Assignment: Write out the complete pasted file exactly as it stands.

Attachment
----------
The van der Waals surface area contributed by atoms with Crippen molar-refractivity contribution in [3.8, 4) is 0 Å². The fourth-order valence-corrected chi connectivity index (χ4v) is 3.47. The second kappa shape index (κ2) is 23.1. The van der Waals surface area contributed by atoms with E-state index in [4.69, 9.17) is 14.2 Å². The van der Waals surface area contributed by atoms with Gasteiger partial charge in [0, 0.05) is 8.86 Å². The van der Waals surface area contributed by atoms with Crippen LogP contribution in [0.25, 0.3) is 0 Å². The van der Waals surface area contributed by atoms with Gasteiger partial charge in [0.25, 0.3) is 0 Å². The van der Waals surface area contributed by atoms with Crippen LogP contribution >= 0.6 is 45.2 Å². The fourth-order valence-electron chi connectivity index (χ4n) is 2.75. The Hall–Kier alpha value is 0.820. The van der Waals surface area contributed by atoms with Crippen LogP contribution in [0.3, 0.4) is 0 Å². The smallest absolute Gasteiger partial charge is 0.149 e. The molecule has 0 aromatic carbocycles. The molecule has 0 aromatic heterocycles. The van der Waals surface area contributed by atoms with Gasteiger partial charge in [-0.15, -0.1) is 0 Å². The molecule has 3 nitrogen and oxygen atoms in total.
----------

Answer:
The van der Waals surface area contributed by atoms with Crippen molar-refractivity contribution in [3.8, 4) is 0 Å². The fourth-order valence-corrected chi connectivity index (χ4v) is 3.47. The second kappa shape index (κ2) is 23.1. The van der Waals surface area contributed by atoms with E-state index in [4.69, 9.17) is 14.2 Å². The van der Waals surface area contributed by atoms with Gasteiger partial charge in [0, 0.05) is 8.86 Å². The van der Waals surface area contributed by atoms with Crippen LogP contribution in [0.25, 0.3) is 0 Å². The van der Waals surface area contributed by atoms with Gasteiger partial charge in [0.25, 0.3) is 0 Å². The van der Waals surface area contributed by atoms with Crippen LogP contribution >= 0.6 is 45.2 Å². The fourth-order valence-electron chi connectivity index (χ4n) is 2.75. The Hall–Kier alpha value is 0.820. The van der Waals surface area contributed by atoms with Crippen LogP contribution in [0.3, 0.4) is 0 Å². The smallest absolute Gasteiger partial charge is 0.149 e. The molecule has 0 aromatic carbocycles. The molecule has 0 aromatic heterocycles. The van der Waals surface area contributed by atoms with Gasteiger partial charge in [-0.15, -0.1) is 0 Å². The molecule has 3 nitrogen and oxygen atoms in total.